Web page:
Almost ready for your test? Here’s everything you’ll need to know

So you’ve been driving, making mistakes, learning, driving, learning, making mistakes and learning some more but now the practical test is fast approaching. This article is designed to inform and prepare you so you can focus your efforts on learn to drive as gracefully as possible on the big day.

It is important to remember to bring both parts of your provisional driving licence which means the plastic card and also the paper counterpart. So long as you do this there is nothing to worry about except to keep doing what you’ve already proven to you and your instructor time and time again. It is worth noting at this point that if you aren’t consistently above test standard then attempting the test could be dangerous, lest not to mention a waste of time and money but this is something your instructor is responsible for establishing.

As for what to expect at the test centre; turn up with plenty of time to spare and take a few moments to relax and clear your mind of all driving related queries. It is entirely your choice whether you wish for your instructor to accompany you on the test so consider whether their presence will serve as a benefit for support or a detriment due to a feeling of added pressure.

Before the test can get underway the examiner will go through the ‘Show me, Tell me’ procedure in which they will ask two questions out of a possible thirteen regarding your knowledge of various aspects of the car’s workings.

In the ‘Show me’ section of the test you are expected to be able to point out various mechanical parts.

Some of them involve opening the bonnet and looking ‘under the hood’. In which case you will be asked one of the following:

Q: Where can you find the engine oil check level and how can you tell whether or not the engine has sufficient oil? A: Highlight dipstick as the oil level indicator and identify how far up oil is against minimum and maximum markers.

Q: Where can you find the engine coolant level and how would you check that the engine has the right amount? A: Identify high and low markings on the side and explain how to top it up to the correct level.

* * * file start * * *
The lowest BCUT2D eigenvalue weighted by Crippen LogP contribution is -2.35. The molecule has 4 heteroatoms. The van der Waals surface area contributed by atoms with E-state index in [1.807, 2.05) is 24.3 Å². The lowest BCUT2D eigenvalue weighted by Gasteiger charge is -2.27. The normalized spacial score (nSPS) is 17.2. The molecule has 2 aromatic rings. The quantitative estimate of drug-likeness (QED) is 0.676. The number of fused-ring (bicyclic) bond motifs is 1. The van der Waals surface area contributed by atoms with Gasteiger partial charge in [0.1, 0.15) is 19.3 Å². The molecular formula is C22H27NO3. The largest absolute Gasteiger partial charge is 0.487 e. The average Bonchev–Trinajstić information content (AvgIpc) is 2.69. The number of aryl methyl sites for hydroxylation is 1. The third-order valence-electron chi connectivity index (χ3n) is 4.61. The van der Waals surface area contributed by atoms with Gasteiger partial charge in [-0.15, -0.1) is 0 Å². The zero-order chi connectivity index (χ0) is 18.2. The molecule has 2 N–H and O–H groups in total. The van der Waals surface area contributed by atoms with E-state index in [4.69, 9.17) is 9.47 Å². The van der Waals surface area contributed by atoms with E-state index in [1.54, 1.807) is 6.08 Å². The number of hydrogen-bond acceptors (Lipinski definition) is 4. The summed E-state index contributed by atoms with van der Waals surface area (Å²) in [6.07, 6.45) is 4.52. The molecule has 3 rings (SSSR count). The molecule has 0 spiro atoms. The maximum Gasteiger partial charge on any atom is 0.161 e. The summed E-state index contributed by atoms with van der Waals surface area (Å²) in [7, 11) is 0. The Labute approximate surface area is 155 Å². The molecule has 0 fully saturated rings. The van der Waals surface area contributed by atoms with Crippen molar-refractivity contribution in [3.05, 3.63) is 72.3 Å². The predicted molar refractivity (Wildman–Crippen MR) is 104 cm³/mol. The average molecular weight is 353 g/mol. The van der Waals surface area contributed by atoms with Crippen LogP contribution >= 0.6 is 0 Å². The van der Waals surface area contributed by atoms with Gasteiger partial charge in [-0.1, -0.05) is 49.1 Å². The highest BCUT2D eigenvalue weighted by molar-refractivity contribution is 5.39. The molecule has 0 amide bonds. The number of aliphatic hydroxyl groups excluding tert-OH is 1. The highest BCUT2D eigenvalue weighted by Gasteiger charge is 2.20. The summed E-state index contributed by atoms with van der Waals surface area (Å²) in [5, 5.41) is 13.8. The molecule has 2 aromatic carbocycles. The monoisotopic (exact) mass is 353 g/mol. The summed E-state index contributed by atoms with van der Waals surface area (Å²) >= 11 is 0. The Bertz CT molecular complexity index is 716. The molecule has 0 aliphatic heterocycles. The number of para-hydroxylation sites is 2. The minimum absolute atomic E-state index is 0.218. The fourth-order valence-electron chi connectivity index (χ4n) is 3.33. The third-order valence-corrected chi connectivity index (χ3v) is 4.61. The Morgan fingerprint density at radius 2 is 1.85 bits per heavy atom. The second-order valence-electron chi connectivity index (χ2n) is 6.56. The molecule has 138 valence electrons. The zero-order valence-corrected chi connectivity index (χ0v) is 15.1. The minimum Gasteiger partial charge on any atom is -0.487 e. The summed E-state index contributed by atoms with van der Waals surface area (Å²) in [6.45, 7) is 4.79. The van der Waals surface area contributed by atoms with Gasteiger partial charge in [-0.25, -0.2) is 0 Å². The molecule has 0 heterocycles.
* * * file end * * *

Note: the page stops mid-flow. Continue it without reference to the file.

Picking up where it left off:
Q: Where is the windscreen washer reservoir and how would you check its level? A: Identify reservoir and and explain how to check its level.

Q: Where could you find the brake fluid reservoir and how you would check that the level of hydraulic brake fluid is at a safe level? A: Identify reservoir and describe the procedure of checking brake fluid.

Other questions in the ‘Show Me’ section revolve around car internal workings:

Q: Demonstrate how you would inspect the hand brake for excessive wear. A: Apply it and explain that when it is all the way up it fixes in this position by itself.

Q: Demonstrate how to enable the rear fog lights and talk me through appropriate use. A: Use switch and check warning light illuminates. Fog lights should be used in situations of decreased visibility only.

Q: Demonstrate how you would set the demister controls to remove residue from the windows, front and rear. A: Switch on fans to direct air towards the screens to heat them up. If an option, switch on heated screen.

Q: Where would you change your headlight from dipped to main beam and how would you know that it was on once inside the car? A: Use the ignition to display the notifications on the dashboard and see if the main beam warning light is lit.